Phyllis Schlafly’s Lasting Legacy in Defeating the E.R.A.

When Phyllis Schlafly fought the Equal Rights Amendment, which called for equality of rights “on account of sex,” it kicked off a battle that continues to influence political debate today.

By Clyde Haberman
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The passage of time had in no way eroded life's certitudes for Phyllis Schlafly. “It was a tremendous victory,” she said in May about her greatest triumph, stopping the Equal Rights Amendment in its tracks four decades ago.

“And, of course,” she added, “we assumed that God was on our side.”

Mrs. Schlafly — no Ms. for her, thank you — died last week at 92, remembered as a guiding spirit of an unyielding conservatism that brooked no tolerance for abortion or for a constitutional amendment that, to her mind, would have inflicted untold harm on women and on the American family.

Four months before her death, physically frail but mentally keen, she reflected on the legacy of her crusade in an interview with Retro Report, a series of video documentaries that explore major news stories of the past and how they continue to shape the national dialogue. In this first episode of a new season, she left no doubt that her opinion of the proposed amendment had not changed since she first focused on it in the early 1970s: “Well, this is absolutely crazy.”

Enough time has gone by that many Americans may have but a dim memory of the fierce battle that once raged over the E.R.A., whose roots went as far back as 1923. Its key passage seemed straightforward enough: “Equality of rights under the law shall not be denied or abridged by the United States or by any state on account of sex.”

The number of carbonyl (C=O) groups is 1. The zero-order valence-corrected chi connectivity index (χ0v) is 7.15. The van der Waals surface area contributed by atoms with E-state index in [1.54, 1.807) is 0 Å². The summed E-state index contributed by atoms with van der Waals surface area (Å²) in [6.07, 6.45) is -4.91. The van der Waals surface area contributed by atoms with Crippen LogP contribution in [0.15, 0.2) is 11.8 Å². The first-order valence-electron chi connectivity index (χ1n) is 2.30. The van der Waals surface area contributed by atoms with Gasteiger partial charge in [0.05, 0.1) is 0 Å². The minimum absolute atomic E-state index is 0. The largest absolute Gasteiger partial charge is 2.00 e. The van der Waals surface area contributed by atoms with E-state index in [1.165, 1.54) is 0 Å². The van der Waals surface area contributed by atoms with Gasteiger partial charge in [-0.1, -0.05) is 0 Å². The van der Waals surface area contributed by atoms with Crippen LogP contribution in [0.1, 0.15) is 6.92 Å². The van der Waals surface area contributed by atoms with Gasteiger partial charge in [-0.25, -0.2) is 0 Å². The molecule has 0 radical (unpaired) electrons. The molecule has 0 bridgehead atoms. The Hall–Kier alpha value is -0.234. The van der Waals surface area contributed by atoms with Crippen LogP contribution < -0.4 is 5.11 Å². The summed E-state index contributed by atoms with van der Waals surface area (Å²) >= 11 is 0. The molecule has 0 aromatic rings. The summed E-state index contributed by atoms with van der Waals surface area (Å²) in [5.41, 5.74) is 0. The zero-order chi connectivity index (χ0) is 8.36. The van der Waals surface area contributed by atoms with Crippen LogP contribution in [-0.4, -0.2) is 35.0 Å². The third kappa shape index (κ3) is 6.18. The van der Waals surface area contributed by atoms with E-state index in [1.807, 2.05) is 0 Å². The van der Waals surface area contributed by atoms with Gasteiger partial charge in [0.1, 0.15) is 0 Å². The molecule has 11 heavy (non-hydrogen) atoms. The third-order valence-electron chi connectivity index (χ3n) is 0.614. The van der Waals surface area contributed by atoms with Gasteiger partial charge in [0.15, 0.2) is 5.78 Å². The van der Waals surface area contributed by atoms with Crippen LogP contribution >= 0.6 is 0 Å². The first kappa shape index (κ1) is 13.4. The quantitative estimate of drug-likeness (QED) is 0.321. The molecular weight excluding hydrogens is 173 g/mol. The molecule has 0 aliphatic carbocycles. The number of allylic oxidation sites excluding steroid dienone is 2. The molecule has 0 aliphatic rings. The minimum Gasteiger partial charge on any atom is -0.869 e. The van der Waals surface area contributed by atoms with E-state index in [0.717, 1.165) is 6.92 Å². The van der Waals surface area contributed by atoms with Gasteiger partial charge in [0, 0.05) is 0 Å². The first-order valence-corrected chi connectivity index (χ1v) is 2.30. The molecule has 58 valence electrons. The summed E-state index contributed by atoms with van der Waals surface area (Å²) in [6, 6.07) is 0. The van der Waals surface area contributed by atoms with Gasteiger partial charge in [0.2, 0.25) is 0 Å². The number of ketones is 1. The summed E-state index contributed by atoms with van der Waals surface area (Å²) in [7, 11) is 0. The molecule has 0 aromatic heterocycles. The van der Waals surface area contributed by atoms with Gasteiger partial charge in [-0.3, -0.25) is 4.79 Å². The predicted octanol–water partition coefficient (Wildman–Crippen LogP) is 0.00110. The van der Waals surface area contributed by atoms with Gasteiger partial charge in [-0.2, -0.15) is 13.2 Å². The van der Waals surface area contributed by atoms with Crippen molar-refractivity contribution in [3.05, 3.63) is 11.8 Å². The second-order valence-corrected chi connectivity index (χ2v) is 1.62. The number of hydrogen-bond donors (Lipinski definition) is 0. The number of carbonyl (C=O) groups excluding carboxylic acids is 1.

In 1972, it was sailing toward enshrinement in the Constitution, passed overwhelmingly by both houses of Congress. States legislatures then practically tripped over themselves in their dash to ratify it. By the end of 1972, 22 states had signed on. By late March 1973, the number had risen to 30, only eight short of the required three-fourths majority.

In that environment, Mrs. Schlafly stepped up — a self-described housewife commanding a network of like-minded conservatives and possessing an unfailing assurance in her righteousness. “I think she's probably the best political organizer we've seen in American history,” Rick Perlstein, an author who has chronicled the American right, told Retro Report.

Vigorously, she mobilized her forces to block what had seemed a sure thing. In short order, state approvals of the E.R.A. slowed, peaking at 35 in January 1977. Several legislatures even rescinded their endorsements. In 1982, despite an extension of the deadline, the clock ran out and the amendment died.

The “anti” arguments ran along various tracks, including a contention by some that the E.R.A. was not needed, given that the 14th Amendment already forbade any state to “deny to any person within its jurisdiction” — including women, presumably — “the equal protection of the laws.”

Mrs. Schlafly preferred frontal assaults. She ominously warned of an America where husbands would no longer be required to support their wives, where anyone could walk into any public bathroom, where women would join men on the front lines of war, where gay men and women would be given “the same dignity as husbands and wives.”